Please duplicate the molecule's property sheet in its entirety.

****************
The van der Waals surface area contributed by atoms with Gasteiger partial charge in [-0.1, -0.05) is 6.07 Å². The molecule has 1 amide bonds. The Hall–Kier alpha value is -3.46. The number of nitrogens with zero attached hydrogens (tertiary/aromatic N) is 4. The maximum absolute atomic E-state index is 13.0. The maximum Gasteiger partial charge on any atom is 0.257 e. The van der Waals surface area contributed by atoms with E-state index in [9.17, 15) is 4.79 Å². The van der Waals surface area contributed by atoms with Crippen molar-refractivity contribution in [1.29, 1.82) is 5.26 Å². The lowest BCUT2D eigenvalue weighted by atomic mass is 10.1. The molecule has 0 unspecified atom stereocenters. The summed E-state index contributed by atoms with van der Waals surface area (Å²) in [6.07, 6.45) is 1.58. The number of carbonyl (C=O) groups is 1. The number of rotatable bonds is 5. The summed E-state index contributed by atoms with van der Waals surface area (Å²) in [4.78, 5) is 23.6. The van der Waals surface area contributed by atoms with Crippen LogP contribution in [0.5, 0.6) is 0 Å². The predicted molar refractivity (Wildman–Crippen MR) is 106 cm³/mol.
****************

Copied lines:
The van der Waals surface area contributed by atoms with Gasteiger partial charge in [-0.1, -0.05) is 6.07 Å². The molecule has 1 amide bonds. The Hall–Kier alpha value is -3.46. The number of nitrogens with zero attached hydrogens (tertiary/aromatic N) is 4. The maximum absolute atomic E-state index is 13.0. The maximum Gasteiger partial charge on any atom is 0.257 e. The van der Waals surface area contributed by atoms with E-state index in [9.17, 15) is 4.79 Å². The van der Waals surface area contributed by atoms with Crippen molar-refractivity contribution in [1.29, 1.82) is 5.26 Å². The lowest BCUT2D eigenvalue weighted by atomic mass is 10.1. The molecule has 0 unspecified atom stereocenters. The summed E-state index contributed by atoms with van der Waals surface area (Å²) in [6.07, 6.45) is 1.58. The number of carbonyl (C=O) groups is 1. The number of rotatable bonds is 5. The summed E-state index contributed by atoms with van der Waals surface area (Å²) in [4.78, 5) is 23.6. The van der Waals surface area contributed by atoms with Crippen LogP contribution in [0.5, 0.6) is 0 Å². The predicted molar refractivity (Wildman–Crippen MR) is 106 cm³/mol.